The Keppel passageway was used by Asian and early European sailors and traders for hundreds of years to sail past Singapore. Between 1405 and 1433, Zheng He made seven voyages to more than 30 countries, travelling in fleets of up to 300 ships to the South Pacific, Indian Ocean, Persian Gulf and Africa. The admiral travelled on the order of the Chinese Emperor to establish trade relations with countries west of China. He is believed to have sailed through the waters off Labrador Park, though whether he landed in Singapore is uncertain. In the 17th century, the passageway was abandoned in favour of the wider and more open Main Straits, that lies south of Pulau Satamu, where Raffles Lighthouse stands today.
Sir Stamford Raffles of the British East India Company did not know of the "Lot's Wife", or the deep water harbour it led to when he landed in Singapore in January, 1819. William Farquhar, the first British Resident and Commandant of Singapore, wrote to Raffles on 2 September 1819 that he had founded a new harbour west of the settlement. The two rock outcrops were subsequently blown up by the Straits Settlements Surveyor, John Thomson, in August 1848 in order to widen the entrance to the new harbour.
In July 2005, a 6m high stone replica of Long Ya Men was put up near its original site by a joint collaboration involving the Singapore Tourism Board, the Maritime and Port Authority of Singapore and the National Parks Board. This was part of a three-month-long celebration of the 600th anniversary of Zheng He's maiden voyage, which began in Nanjing, China. A storyboard telling Long Ya Men's significance to Singapore and Zheng He's story, was also put up next to the replica.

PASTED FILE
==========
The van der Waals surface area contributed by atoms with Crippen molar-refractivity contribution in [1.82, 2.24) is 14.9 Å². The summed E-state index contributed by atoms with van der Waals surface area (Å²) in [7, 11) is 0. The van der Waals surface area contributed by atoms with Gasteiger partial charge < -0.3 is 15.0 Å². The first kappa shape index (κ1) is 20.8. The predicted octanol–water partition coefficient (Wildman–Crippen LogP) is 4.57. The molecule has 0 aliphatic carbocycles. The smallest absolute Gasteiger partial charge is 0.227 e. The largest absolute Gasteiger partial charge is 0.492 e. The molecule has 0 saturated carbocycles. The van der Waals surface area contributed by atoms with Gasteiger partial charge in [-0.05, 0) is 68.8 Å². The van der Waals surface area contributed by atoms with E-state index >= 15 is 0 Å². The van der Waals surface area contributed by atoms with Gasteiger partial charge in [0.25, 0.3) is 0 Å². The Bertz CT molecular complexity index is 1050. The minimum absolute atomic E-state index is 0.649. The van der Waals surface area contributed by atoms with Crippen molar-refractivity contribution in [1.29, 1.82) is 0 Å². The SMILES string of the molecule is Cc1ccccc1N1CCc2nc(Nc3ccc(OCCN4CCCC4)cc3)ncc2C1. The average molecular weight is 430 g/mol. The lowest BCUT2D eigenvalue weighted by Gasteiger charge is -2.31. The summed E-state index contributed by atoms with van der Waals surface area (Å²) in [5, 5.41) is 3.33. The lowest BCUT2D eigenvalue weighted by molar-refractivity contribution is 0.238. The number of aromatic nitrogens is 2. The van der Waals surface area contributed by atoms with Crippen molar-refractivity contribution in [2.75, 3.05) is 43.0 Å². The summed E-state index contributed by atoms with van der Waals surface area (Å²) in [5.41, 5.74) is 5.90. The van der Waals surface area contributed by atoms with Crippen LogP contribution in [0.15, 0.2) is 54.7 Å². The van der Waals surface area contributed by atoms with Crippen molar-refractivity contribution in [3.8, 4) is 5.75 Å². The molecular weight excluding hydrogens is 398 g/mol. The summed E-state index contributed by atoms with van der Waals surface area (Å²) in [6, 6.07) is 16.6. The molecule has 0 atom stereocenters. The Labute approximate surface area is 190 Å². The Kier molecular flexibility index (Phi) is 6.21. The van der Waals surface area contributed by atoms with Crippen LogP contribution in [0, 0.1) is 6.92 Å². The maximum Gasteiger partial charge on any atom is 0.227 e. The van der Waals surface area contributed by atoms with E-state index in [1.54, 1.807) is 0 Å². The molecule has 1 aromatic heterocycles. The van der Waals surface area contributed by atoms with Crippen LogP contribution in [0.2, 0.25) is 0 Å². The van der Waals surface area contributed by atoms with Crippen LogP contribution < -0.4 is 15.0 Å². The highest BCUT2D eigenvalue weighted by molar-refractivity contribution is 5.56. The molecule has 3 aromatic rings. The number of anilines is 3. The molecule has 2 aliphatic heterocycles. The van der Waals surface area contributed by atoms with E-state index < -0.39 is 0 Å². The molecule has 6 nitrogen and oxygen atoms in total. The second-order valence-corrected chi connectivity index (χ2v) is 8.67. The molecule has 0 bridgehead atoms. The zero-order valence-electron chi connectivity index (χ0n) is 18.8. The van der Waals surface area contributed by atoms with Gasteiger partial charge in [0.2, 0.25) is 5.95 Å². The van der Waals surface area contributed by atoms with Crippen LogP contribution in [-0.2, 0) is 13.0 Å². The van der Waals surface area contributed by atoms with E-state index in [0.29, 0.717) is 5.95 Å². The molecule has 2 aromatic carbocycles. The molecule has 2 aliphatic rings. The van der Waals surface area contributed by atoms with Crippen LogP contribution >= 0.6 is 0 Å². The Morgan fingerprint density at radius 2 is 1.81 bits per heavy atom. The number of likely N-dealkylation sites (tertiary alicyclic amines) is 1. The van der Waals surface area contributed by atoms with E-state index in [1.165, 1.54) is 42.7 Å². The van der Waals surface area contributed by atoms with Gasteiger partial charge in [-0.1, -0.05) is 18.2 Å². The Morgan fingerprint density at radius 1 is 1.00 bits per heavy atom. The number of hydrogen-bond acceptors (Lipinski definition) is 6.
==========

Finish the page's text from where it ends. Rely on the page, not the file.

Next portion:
The authorities had initially planned for the replica to replace the red Berlayer Beacon, but the Singapore Heritage Society was against the decision, saying the beacon was itself a heritage site and should not be destroyed because the beacon has been at Labrador Park since the end of World War II. The replica was finally built just meters away from the beacon. The authorities hope the symbolic replica can serve to preserve the memory of Long Ya Men, which is an important part of Singapore’s maritime history, for future generations and visitors familiar with the historical voyages of Zheng He.
- Sim, Glenys (23 March 2005). "Dragon's tooth replica to mark anniversary of Chinese explorer". The Straits Times.
- "Wang Da Yuan". History SG.
- John N. Miksic (15 November 2013). Singapore and the Silk Road of the Sea, 1300_1800. NUS Press. p. 197. ISBN 978-9971695743.
- EndNote: Information obtained from on-site information board by NParks.
- Edwin Lee (15 October 2008). Singapore: The Unexpected Nation. Institute of Southeast Asian Studies. pp. 1–2. ISBN 978-9812307965.
- "島夷誌略: 龍牙門". Full original text: 門以單馬錫番兩山，相交若龍牙狀，中有水道以間之。田瘠稻少。天氣候熱，四五月多淫雨。俗好劫掠。昔酋長掘地而得玉冠。歲之始，以見月為正初，酋長戴冠披服受賀，今亦遞相傳授。男女兼中國人居之。多椎髻，穿短布衫。繫靑布捎。 地產粗降眞、斗錫。貿易之貨，用赤金、靑緞、花布、處甆器、鐵鼎之類。蓋以山無美材，貢無異貨。以通泉州之貨易，皆剽竊之物也。舶往西洋，本番置之不問。回船之際，至吉利門，舶人須駕箭稝，張布幕，利器械以防之。賊舟二三百隻必然來迎，敵數日。若僥倖順風，或不遇之。否則人為所戮，貨為所有，則人死係乎頃刻之間也。
- Paul Wheatley (1961). The Golden Khersonese: Studies in the Historical Geography of the Malay Peninsula before A.D. 1500. Kuala Lumpur: University of Malaya Press. pp. 82–83. OCLC 504030596.
- John Miksic (15 November 2013). Singapore and the Silk Road of the Sea, 1300_1800. NUS Press. p. 216. ISBN 978-9971695743.
- Paul Wheatley (1961). The Golden Khersonese: Studies in the Historical Geography of the Malay Peninsula before A.D. 1500. Kuala Lumpur: University of Malaya Press. pp. 83–85. OCLC 504030596.
- "Three month celebration to mark 600th year of exploration". The Straits Times. 25 March 2005.
- "Official Launch of the Singapore Zheng He 600th Anniversary Celebrations on 30 June 2005". Singapore Ministry of Foreign Affairs. Retrieved 2007-04-26.
- Pereira, Marcel Lee (7 September 2005). "Historic Dragon's Tooth Gate reborn at Labrador Park". The Straits Times.